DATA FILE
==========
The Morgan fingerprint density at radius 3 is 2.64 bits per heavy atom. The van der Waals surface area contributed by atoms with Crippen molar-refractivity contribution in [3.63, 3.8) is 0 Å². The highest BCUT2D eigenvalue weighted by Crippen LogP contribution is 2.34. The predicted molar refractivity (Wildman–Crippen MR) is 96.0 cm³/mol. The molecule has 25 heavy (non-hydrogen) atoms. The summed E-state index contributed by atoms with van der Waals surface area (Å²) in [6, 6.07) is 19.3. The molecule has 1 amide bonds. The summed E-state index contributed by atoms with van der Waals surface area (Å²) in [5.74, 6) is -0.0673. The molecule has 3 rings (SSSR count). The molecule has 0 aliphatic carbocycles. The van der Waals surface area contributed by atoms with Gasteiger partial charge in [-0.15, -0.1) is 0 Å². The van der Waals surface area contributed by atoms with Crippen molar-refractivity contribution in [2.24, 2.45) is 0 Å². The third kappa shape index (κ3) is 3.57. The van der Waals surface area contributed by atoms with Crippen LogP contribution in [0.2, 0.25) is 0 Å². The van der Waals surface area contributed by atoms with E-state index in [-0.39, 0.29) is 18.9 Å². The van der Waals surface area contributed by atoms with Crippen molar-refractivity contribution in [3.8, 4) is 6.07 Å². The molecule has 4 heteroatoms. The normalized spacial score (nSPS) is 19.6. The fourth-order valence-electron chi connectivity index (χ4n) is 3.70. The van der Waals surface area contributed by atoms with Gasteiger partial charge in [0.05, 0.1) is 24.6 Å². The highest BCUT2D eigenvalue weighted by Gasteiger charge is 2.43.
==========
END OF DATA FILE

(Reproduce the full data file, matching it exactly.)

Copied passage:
The Morgan fingerprint density at radius 3 is 2.64 bits per heavy atom. The van der Waals surface area contributed by atoms with Crippen molar-refractivity contribution in [3.63, 3.8) is 0 Å². The highest BCUT2D eigenvalue weighted by Crippen LogP contribution is 2.34. The predicted molar refractivity (Wildman–Crippen MR) is 96.0 cm³/mol. The molecule has 25 heavy (non-hydrogen) atoms. The summed E-state index contributed by atoms with van der Waals surface area (Å²) in [6, 6.07) is 19.3. The molecule has 1 amide bonds. The summed E-state index contributed by atoms with van der Waals surface area (Å²) in [5.74, 6) is -0.0673. The molecule has 3 rings (SSSR count). The molecule has 0 aliphatic carbocycles. The van der Waals surface area contributed by atoms with Gasteiger partial charge in [-0.15, -0.1) is 0 Å². The van der Waals surface area contributed by atoms with Crippen molar-refractivity contribution in [2.24, 2.45) is 0 Å². The third kappa shape index (κ3) is 3.57. The van der Waals surface area contributed by atoms with Crippen LogP contribution in [0.2, 0.25) is 0 Å². The van der Waals surface area contributed by atoms with E-state index in [-0.39, 0.29) is 18.9 Å². The van der Waals surface area contributed by atoms with Crippen molar-refractivity contribution in [3.8, 4) is 6.07 Å². The molecule has 4 heteroatoms. The normalized spacial score (nSPS) is 19.6. The fourth-order valence-electron chi connectivity index (χ4n) is 3.70. The van der Waals surface area contributed by atoms with Gasteiger partial charge in [0.05, 0.1) is 24.6 Å². The highest BCUT2D eigenvalue weighted by Gasteiger charge is 2.43.